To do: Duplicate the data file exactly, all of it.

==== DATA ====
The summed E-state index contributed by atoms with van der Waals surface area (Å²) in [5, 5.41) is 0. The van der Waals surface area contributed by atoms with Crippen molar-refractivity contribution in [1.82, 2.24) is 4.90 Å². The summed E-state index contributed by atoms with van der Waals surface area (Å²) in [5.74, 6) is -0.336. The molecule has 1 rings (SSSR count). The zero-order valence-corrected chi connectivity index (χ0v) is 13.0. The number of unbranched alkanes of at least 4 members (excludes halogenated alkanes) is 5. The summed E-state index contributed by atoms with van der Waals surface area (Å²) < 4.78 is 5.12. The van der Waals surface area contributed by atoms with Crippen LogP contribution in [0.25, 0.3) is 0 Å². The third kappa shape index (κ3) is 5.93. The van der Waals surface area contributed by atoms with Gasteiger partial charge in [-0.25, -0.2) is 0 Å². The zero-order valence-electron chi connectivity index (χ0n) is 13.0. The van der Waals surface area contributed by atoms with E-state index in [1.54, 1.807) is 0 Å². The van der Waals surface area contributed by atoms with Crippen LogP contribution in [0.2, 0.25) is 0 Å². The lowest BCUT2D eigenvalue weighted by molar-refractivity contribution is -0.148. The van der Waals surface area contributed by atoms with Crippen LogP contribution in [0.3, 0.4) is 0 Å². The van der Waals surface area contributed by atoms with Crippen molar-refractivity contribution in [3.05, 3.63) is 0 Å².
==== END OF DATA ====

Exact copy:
The summed E-state index contributed by atoms with van der Waals surface area (Å²) in [5, 5.41) is 0. The van der Waals surface area contributed by atoms with Crippen molar-refractivity contribution in [1.82, 2.24) is 4.90 Å². The summed E-state index contributed by atoms with van der Waals surface area (Å²) in [5.74, 6) is -0.336. The molecule has 1 rings (SSSR count). The zero-order valence-corrected chi connectivity index (χ0v) is 13.0. The number of unbranched alkanes of at least 4 members (excludes halogenated alkanes) is 5. The summed E-state index contributed by atoms with van der Waals surface area (Å²) < 4.78 is 5.12. The van der Waals surface area contributed by atoms with Crippen LogP contribution in [0.25, 0.3) is 0 Å². The third kappa shape index (κ3) is 5.93. The van der Waals surface area contributed by atoms with Gasteiger partial charge in [-0.25, -0.2) is 0 Å². The zero-order valence-electron chi connectivity index (χ0n) is 13.0. The van der Waals surface area contributed by atoms with E-state index in [1.54, 1.807) is 0 Å². The van der Waals surface area contributed by atoms with Crippen LogP contribution in [0.2, 0.25) is 0 Å². The lowest BCUT2D eigenvalue weighted by molar-refractivity contribution is -0.148. The van der Waals surface area contributed by atoms with Crippen LogP contribution in [0.3, 0.4) is 0 Å². The van der Waals surface area contributed by atoms with Crippen molar-refractivity contribution in [3.05, 3.63) is 0 Å².